A new development coming out of the US Naval Research Laboratory (NRL) could mean safer and more efficient battery options for a wide range of applications. In an effort to solve the major drawback with lithium-ion batteries—specifically their tendency to start fires.

The NRL has found a way to make zinc-based batteries long lasting, rechargeable, and far less likely to pose a fire hazard. Could this breakthrough change the way we power a wide range of devices?

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Safe But Single-Use
Zinc batteries are already widely available as single-use disposable batteries. While there is comparatively little hazard in this choice of fuel cell, they don’t recharge well due to formation of dendrites.

These tiny zinc spheres build up as the battery is charged and discharged. They eventually cause short-circuiting and battery failure. NRL scientists have recently found a workaround by reconstituting zinc into a sponge-like electrode.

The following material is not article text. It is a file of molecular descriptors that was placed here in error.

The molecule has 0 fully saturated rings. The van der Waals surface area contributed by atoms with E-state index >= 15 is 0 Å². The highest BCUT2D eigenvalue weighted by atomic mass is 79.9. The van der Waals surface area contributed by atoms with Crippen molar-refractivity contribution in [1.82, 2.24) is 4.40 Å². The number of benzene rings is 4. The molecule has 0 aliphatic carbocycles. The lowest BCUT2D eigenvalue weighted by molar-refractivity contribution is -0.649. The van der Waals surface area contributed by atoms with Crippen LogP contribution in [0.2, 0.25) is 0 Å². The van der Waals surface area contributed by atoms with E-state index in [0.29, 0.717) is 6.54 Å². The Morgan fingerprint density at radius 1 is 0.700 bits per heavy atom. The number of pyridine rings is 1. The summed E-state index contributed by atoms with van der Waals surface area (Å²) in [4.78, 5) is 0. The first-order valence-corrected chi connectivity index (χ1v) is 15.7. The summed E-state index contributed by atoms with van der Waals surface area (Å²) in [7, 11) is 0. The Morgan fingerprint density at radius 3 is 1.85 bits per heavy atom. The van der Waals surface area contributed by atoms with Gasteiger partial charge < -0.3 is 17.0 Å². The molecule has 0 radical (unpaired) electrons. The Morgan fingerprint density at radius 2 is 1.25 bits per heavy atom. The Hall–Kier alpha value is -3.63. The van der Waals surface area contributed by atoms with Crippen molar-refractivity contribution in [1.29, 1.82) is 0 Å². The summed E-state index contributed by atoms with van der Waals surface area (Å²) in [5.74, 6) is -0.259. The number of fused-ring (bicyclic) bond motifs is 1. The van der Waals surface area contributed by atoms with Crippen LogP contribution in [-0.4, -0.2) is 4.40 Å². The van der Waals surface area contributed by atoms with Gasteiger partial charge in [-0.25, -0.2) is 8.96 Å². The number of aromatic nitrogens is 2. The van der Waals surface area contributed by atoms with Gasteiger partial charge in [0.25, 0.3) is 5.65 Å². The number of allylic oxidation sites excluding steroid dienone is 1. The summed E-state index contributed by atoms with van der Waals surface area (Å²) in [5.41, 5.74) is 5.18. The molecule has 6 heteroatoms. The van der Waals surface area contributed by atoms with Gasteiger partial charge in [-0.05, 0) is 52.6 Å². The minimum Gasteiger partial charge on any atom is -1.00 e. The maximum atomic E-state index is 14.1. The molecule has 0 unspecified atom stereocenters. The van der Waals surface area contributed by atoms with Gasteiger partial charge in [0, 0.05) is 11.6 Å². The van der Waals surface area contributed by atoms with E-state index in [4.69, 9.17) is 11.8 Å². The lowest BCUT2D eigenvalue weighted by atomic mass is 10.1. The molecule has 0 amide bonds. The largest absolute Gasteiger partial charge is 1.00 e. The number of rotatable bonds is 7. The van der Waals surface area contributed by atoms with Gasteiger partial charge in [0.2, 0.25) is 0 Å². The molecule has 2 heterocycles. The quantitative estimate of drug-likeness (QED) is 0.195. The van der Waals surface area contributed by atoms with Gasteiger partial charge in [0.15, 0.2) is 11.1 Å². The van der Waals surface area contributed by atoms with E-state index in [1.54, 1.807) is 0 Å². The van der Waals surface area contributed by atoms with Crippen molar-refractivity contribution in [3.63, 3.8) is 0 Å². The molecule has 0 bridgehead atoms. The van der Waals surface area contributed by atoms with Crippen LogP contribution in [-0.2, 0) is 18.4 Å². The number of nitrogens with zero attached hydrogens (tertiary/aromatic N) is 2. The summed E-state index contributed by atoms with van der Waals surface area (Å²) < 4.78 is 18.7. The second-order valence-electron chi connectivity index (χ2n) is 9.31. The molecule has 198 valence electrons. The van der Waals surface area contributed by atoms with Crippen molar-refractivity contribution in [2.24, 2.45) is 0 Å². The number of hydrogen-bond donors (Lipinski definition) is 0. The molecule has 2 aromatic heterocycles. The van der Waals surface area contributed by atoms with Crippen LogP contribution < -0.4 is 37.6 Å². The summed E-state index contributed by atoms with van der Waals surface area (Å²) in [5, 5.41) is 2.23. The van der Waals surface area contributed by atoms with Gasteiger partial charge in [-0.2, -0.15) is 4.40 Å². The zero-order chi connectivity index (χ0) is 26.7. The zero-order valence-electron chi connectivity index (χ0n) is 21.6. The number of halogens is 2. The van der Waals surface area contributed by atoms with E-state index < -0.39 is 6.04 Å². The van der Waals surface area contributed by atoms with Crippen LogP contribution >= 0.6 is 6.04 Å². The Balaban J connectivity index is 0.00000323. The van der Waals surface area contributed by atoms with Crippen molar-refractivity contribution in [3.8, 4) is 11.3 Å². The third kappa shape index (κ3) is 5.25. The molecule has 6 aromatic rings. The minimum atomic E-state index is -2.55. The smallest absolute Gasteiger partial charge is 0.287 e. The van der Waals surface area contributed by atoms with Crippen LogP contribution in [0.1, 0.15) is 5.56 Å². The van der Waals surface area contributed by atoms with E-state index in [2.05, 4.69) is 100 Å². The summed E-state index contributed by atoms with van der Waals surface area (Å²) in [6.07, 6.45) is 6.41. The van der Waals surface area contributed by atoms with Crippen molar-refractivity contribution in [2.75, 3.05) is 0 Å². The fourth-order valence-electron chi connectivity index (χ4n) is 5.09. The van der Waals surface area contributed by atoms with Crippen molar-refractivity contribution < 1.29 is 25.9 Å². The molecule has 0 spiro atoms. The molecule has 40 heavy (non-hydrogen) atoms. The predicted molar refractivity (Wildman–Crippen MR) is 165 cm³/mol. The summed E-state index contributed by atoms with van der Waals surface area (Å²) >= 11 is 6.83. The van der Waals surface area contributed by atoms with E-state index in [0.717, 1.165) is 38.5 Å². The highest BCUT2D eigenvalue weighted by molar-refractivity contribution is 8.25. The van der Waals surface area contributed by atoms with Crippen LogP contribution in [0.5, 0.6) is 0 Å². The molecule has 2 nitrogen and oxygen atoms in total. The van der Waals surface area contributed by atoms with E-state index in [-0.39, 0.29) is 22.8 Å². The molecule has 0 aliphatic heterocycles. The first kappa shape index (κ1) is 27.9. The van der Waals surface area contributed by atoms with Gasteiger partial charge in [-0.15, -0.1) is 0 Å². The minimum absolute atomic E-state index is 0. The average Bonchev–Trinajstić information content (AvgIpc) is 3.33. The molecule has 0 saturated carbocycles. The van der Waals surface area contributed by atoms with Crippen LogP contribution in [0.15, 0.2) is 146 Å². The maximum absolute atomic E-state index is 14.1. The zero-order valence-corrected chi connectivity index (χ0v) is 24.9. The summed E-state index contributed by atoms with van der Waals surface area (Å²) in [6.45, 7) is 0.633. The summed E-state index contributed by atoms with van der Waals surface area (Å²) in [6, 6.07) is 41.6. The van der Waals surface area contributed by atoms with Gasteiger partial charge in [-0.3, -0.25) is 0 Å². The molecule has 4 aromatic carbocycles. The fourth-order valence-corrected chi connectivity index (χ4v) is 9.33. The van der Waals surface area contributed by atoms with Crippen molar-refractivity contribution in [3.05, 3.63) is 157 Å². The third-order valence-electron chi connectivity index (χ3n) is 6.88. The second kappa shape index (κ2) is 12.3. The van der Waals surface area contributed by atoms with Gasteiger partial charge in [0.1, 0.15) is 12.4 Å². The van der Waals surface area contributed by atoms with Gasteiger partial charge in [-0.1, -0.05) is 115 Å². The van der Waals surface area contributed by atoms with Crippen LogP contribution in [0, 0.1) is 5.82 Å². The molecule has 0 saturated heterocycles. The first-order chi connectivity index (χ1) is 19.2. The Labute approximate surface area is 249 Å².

The new structure of the zinc allows for more uniform distribution of currents, which inhibits the buildup of dendrites.

Image Source: Wikimedia 

Disabling Dendrite Formation
The newly designed zinc batteries, or Ni-3D ZN cells, can be recharged for a lifecycle level that’s competitive with lithium-ion batteries. Zinc dendrites do not build up until after 100 charge and discharge cycles.

This was further improved through a separate design that discharges and recharges instantly, like the cells used in hybrid vehicles. The resulting battery allowed for 50,000 cycles without any dendrite formation.

Promise For A Range Of Products
The findings through this experiment show a great deal of promise for powerful, rechargeable, and affordable batteries that are also safer to use in a wide range of applications, including critical devices used in industrial, defense, and aerospace applications, in addition to a range of consumer and household products.

To speed the development of zinc-based rechargeables, the NRL developed technology has been licensed to EnZinc Inc., a California based startup that’s working on new battery options for hybrid cars, electronic bikes, and wearables.

What are your thoughts on zinc rechargeable batteries and the impact they could have on electronics? Share your thoughts in the comments.

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